Hyundai Veloster Turbo
Thursday 1st November 2012, 5:00PM GMT.
TALK about looks that could stop traffic.
The Hyundai Veloster Turbo is so good-looking it can stop pedestrians in their tracks.
The model that I’m test driving is crystal white. Hyundai stopped making white cars for a few years but have just begun again, which means that the new models really make an impact.
The Veloster Turbo stands out against the gloom of late autumn’s shiny wet roads, drawing admiring glances from workmen, people at bus stops and even a guy in a hot hatch who hangs out of his window for a better look.
It quietly nips along. Even when accelerating, the sound is genteel.
And it has some great styling features, from the double exhaust pipe, the low-profile tyres with chrome inserts to the chunky front grille. It’s even possible to have a matt paint finish, though the model I am testing has a pearl finish.
There is one unusual feature. To get into the back of the Veloster passengers use the one rear door, which sits behind the passenger door. Clever – and safe – to put the rear door on the pavement side.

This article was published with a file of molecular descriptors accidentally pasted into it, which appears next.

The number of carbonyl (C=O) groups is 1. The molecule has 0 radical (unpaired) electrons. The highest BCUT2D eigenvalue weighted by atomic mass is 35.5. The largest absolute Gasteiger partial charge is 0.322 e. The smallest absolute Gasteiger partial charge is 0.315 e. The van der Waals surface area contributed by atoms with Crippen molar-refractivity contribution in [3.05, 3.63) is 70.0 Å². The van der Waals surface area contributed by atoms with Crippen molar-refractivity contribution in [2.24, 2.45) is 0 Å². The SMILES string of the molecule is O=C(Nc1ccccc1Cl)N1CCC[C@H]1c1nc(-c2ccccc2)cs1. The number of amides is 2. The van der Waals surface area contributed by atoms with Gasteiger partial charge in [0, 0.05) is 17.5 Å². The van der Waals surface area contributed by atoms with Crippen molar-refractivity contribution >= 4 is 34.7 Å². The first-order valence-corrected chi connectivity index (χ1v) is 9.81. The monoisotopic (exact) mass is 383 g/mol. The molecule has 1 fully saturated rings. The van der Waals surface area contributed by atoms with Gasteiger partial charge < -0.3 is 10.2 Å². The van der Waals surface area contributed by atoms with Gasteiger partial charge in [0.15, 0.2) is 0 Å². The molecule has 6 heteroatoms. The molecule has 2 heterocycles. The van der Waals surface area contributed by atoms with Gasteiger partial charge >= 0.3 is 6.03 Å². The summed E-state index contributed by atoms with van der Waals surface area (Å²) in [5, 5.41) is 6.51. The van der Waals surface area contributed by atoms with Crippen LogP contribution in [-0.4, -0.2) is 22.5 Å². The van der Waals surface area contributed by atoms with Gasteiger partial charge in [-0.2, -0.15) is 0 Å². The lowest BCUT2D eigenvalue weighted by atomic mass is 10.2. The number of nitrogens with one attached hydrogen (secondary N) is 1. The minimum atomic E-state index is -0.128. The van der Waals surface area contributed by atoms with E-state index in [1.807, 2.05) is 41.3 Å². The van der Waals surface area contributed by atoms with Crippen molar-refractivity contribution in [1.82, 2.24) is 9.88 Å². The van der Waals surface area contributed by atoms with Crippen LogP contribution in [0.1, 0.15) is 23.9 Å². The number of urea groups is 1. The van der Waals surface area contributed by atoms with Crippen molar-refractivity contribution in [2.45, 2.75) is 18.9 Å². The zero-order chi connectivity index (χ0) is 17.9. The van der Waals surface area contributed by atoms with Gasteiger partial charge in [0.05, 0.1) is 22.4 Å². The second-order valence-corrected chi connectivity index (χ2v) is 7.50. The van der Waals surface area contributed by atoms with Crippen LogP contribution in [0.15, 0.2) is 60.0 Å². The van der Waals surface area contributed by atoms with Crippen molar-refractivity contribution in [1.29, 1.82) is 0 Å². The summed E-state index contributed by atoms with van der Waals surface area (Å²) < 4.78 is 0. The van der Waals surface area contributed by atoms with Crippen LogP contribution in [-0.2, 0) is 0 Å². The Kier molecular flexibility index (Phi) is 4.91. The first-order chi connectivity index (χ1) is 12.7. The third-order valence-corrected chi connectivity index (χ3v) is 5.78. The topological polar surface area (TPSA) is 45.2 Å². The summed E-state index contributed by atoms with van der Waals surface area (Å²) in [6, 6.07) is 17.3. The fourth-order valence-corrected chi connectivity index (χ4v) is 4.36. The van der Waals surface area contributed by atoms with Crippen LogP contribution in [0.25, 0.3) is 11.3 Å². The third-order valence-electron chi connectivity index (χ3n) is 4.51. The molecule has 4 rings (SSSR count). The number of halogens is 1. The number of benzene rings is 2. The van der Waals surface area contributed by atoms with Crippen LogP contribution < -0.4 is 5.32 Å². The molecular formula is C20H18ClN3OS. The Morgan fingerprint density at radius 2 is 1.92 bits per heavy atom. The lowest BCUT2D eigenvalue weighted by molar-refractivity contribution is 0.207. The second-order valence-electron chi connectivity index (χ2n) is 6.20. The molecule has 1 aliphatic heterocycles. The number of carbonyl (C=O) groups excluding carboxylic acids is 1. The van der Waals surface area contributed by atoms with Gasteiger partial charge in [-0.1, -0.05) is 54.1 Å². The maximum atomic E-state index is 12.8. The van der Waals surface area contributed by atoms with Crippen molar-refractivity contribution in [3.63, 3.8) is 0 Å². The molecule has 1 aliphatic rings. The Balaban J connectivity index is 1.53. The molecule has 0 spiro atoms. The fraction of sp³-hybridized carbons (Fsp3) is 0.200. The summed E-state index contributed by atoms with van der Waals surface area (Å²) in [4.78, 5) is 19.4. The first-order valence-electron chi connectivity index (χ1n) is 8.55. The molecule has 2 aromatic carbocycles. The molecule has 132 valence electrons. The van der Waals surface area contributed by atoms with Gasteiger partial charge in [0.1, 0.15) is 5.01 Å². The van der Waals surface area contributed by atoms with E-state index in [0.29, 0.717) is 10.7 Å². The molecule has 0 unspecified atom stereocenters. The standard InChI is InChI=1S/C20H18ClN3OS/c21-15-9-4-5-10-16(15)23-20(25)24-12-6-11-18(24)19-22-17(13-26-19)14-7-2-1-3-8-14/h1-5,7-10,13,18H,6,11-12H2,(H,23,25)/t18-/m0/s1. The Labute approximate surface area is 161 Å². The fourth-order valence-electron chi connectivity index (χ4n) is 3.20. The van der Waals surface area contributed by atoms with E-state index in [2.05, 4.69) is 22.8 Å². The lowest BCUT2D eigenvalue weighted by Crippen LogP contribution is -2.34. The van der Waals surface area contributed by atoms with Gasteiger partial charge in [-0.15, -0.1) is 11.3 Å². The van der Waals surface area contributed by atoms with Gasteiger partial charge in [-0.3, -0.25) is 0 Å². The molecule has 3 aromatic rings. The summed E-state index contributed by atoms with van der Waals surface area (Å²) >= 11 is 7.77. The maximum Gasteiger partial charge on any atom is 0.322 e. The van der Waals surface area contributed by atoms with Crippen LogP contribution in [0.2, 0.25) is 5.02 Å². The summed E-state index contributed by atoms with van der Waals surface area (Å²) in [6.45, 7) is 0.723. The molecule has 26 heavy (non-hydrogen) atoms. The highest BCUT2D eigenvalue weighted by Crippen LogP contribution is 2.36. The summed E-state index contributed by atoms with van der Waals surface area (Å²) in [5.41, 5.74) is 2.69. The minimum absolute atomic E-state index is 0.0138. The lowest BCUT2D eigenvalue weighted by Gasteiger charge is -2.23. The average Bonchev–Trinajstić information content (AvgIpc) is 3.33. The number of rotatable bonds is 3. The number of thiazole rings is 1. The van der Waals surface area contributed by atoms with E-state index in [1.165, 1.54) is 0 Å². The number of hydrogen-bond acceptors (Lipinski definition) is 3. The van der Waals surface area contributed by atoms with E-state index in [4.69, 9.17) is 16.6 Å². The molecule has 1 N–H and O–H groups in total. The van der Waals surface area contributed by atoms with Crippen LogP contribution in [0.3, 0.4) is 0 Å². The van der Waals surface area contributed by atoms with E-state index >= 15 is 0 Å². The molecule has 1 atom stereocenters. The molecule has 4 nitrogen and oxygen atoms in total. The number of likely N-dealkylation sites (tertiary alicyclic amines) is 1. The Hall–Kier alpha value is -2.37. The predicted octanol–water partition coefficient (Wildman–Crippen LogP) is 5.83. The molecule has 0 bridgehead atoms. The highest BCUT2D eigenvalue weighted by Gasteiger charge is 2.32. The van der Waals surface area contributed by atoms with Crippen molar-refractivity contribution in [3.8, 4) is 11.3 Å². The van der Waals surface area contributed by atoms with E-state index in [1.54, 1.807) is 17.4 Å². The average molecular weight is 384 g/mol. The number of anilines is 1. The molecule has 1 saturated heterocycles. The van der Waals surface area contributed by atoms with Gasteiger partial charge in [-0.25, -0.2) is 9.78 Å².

The front seats are black with a light grey trim and ‘turbo’ badging. The rear seats are separated by a huge central armrest complete with not one but two cupholders. Plenty of room for the biggest of elbows to share.
The seats have been especially sunken so the driver’s positioning is close to that of a racing driver. You might think that this would make getting in and out difficult, but not so, thanks to the brushed aluminium handles situated inside the door. Perfect for those elegant exits and entrances.
The inside is pretty impressive-looking, too. The instruments on the dashboard are mounted into a V-shape while still accommodating all the expected features and it doesn’t come across as over-designed or contrived. It means that the air vents are tipped sideways to fit into the overall styling shape, but it works.
It has all the gizmos you would expect in a brand new car, from the electric fully adjustable seats to the screen mounted in the central console. Put the car into reverse and the screen comes to life, showing an image beamed in from the rear camera to help with parking and reversing safely.
It’s a shame that I wasn’t able to test-drive the car at night because one of the most striking interior features only becomes apparent when driving in the dark.
But going along Queen’s Road, the sudden gloom produced by the overhanging trees revealed the gorgeous blue dashboard illuminations.
The Veloster Turbo is a beautiful car – inside and out – and it’s a lot of fun to drive too.
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